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Volume 23, Number 5—May 2017
Dispatch

Estimated Incubation Period for Zika Virus Disease

Elisabeth R. Krow-Lucal, Brad J. Biggerstaff, and J. Erin StaplesComments to Author 
Author affiliations: Centers for Disease Control and Prevention, Atlanta, Georgia, USA (E.R. Krow-Lucal); Centers for Disease Control and Prevention, Fort Collins, Colorado, USA (E.R. Krow-Lucal, B.J. Biggerstaff, J.E. Staples)

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Table

Demographics, travel data, and laboratory testing results for Zika virus disease patients, United States, January 1, 2015, through June 23, 2016

Patient characteristic All cases, no. (%), n = 197* Confirmed cases, no. (%), n = 79†
Age, y
0–19 19 (10) 10 (13)
20–39 71 (36) 29 (37)
40–59 79 (40) 32 (40)
>60 27 (14) 7 (9)
Unknown
1 (<1)
1 (1)
Sex
M 77 (39) 26 (33)
F 119 (60) 52 (66)
Unknown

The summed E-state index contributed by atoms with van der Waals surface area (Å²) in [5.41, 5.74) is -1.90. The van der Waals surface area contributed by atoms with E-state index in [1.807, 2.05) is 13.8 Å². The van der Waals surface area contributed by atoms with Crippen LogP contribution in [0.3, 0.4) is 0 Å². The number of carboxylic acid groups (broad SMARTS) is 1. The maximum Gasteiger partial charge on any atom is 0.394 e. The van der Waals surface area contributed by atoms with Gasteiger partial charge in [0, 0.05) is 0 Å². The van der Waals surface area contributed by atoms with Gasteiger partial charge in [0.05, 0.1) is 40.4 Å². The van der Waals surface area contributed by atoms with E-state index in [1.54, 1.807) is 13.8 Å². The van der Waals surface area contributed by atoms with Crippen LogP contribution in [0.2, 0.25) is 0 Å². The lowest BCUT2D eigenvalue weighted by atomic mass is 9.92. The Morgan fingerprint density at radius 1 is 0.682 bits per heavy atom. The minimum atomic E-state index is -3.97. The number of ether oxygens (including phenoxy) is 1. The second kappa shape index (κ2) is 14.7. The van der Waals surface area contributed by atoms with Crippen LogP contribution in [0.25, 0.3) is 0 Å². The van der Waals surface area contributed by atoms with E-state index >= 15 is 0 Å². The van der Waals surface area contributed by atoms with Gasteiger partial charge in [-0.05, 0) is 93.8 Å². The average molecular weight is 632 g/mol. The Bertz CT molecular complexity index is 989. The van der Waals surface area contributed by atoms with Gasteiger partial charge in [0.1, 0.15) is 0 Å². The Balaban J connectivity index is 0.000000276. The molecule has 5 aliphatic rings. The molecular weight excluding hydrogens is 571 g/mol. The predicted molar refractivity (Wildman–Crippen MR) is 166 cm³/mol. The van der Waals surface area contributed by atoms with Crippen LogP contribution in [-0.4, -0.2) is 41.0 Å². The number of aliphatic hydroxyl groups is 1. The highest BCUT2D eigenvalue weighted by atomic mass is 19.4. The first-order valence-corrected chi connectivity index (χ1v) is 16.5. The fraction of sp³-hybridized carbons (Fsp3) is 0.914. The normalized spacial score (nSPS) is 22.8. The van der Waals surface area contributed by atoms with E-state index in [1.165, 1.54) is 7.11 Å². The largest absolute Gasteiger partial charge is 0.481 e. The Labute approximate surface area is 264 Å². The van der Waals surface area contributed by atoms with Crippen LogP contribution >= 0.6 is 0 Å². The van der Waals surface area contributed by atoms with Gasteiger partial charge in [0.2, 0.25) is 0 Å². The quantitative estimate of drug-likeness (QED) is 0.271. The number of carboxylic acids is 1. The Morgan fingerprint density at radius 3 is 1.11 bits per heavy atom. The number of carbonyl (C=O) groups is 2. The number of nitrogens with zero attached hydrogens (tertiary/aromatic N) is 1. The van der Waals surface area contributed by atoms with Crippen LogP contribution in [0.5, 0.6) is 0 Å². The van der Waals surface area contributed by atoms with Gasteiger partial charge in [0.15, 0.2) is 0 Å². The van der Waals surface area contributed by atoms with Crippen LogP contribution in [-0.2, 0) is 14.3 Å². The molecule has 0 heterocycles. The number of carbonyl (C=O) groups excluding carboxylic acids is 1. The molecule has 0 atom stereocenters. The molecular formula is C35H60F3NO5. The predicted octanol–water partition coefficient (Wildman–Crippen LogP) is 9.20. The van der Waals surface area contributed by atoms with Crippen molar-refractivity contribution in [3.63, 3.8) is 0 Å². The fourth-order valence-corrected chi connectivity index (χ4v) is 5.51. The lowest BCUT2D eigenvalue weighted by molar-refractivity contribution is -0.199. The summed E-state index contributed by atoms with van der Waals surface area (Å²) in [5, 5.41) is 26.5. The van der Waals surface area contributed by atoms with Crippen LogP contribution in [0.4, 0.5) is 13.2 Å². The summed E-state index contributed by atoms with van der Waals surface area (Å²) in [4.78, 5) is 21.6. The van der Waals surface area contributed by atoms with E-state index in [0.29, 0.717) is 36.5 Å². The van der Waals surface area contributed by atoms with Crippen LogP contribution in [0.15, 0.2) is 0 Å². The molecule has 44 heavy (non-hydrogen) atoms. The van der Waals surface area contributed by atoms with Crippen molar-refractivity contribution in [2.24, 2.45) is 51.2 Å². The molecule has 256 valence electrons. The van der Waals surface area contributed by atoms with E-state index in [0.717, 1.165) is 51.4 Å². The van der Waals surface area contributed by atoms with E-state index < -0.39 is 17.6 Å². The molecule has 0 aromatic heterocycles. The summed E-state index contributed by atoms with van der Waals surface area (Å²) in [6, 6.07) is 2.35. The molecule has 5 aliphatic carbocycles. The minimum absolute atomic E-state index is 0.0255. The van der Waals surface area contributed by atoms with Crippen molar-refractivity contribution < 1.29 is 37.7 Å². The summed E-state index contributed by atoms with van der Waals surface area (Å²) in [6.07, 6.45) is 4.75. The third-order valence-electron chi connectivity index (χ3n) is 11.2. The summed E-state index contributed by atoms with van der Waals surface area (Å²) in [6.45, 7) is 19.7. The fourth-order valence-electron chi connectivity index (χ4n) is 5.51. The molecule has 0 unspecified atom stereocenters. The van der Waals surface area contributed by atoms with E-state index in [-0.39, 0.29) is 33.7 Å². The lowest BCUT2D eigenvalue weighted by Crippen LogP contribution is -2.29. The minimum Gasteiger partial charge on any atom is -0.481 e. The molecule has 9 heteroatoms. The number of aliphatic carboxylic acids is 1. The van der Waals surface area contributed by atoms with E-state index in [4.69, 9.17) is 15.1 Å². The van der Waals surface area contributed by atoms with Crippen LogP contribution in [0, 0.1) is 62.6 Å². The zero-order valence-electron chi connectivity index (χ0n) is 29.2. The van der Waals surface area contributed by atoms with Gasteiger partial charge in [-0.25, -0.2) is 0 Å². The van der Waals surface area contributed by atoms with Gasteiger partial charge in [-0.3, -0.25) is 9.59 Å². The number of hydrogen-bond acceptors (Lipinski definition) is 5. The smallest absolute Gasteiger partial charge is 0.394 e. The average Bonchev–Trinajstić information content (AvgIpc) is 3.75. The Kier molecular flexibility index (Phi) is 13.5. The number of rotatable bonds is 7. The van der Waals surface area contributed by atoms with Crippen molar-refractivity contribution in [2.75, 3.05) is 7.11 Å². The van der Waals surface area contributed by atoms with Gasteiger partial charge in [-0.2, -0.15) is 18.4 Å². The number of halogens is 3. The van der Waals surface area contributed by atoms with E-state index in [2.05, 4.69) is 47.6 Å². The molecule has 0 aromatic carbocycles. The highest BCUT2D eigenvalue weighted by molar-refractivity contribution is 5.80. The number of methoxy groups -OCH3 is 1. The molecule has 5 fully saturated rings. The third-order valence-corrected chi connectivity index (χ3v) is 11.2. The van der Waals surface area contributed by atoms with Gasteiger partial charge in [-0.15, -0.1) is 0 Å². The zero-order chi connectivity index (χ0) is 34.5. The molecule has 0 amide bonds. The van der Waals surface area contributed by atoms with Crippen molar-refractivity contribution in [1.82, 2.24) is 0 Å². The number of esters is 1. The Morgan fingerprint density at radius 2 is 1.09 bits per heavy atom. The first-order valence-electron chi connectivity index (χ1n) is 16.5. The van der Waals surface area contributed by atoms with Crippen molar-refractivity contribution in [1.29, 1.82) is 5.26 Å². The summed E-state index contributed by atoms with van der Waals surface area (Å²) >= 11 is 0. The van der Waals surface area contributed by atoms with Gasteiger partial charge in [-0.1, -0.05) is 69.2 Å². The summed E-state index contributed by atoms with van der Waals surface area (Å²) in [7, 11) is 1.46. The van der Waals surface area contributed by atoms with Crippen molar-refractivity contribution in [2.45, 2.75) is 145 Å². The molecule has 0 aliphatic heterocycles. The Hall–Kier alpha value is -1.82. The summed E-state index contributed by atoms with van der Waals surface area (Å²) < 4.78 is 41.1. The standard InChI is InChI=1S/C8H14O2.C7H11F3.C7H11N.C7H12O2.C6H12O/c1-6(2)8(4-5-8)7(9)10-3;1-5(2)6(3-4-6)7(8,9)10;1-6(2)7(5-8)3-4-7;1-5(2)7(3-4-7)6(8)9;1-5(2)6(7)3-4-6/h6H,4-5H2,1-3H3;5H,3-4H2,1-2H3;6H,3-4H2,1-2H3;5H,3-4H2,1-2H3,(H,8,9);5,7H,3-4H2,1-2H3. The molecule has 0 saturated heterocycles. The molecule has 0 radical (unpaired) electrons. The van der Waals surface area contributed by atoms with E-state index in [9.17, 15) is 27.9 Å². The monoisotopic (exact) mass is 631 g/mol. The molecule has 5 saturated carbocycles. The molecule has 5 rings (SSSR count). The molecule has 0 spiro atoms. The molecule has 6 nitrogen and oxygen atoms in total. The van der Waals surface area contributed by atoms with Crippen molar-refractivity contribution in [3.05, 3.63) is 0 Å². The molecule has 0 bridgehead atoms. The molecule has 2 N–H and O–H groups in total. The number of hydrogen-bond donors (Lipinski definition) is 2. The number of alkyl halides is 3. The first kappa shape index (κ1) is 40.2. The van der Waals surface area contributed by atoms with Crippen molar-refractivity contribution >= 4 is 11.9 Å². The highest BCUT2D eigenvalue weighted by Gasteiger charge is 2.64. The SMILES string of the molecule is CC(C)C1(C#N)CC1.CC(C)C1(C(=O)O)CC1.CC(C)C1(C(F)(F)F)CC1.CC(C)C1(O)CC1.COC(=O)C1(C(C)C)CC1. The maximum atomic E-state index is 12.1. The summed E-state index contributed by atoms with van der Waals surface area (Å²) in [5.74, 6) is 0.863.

1 (1)
1 (1)
Pregnant
Yes 11 (6) 2 (3)
No 161 (82) 60 (76)
Unknown
25 (13)
17 (22)
Travel duration, d
<7 24 (12) 15 (19)
7–13 88 (45) 64 (81)
14–20 31 (16) 0
21–27 12 (6) 0
≥28 42 (21) 0

*Persons with Zika virus–like symptoms and positive results for Zika virus RNA by real-time reverse transcription PCR or positive results for Zika or dengue virus IgM and Zika virus plaque reduction neutralization test (PRNT) results >10 and Zika virus titer >4-fold higher than dengue virus titer.
†Persons who traveled <2 weeks, experienced Zika virus–like symptoms, and had positive Zika virus RNA results by real-time reverse transcription PCR or positive Zika or dengue virus IgM results and PRNT >10 and dengue PRNT <10.

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References
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Page created: April 14, 2017
Page updated: April 14, 2017
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The conclusions, findings, and opinions expressed by authors contributing to this journal do not necessarily reflect the official position of the U.S. Department of Health and Human Services, the Public Health Service, the Centers for Disease Control and Prevention, or the authors' affiliated institutions. Use of trade names is for identification only and does not imply endorsement by any of the groups named above.
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